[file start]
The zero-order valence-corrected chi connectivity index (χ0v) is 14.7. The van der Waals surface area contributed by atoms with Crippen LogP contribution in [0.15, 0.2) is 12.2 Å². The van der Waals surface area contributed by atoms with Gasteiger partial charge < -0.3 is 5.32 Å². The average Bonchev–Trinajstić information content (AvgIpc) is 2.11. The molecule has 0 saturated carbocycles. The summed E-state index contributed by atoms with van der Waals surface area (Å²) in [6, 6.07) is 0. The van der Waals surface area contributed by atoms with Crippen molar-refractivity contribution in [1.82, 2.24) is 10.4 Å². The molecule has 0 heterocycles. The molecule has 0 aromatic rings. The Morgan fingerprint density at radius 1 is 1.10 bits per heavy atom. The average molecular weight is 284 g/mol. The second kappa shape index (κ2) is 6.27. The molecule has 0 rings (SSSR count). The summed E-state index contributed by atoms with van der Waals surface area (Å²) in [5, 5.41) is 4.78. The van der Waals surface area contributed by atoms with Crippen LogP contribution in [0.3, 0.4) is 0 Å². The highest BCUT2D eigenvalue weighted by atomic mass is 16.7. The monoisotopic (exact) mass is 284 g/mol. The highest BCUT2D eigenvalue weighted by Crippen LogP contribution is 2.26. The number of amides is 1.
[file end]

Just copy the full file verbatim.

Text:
The zero-order valence-corrected chi connectivity index (χ0v) is 14.7. The van der Waals surface area contributed by atoms with Crippen LogP contribution in [0.15, 0.2) is 12.2 Å². The van der Waals surface area contributed by atoms with Gasteiger partial charge < -0.3 is 5.32 Å². The average Bonchev–Trinajstić information content (AvgIpc) is 2.11. The molecule has 0 saturated carbocycles. The summed E-state index contributed by atoms with van der Waals surface area (Å²) in [6, 6.07) is 0. The van der Waals surface area contributed by atoms with Crippen molar-refractivity contribution in [1.82, 2.24) is 10.4 Å². The molecule has 0 heterocycles. The molecule has 0 aromatic rings. The Morgan fingerprint density at radius 1 is 1.10 bits per heavy atom. The average molecular weight is 284 g/mol. The second kappa shape index (κ2) is 6.27. The molecule has 0 rings (SSSR count). The summed E-state index contributed by atoms with van der Waals surface area (Å²) in [5, 5.41) is 4.78. The van der Waals surface area contributed by atoms with Crippen LogP contribution in [0.3, 0.4) is 0 Å². The highest BCUT2D eigenvalue weighted by atomic mass is 16.7. The monoisotopic (exact) mass is 284 g/mol. The highest BCUT2D eigenvalue weighted by Crippen LogP contribution is 2.26. The number of amides is 1.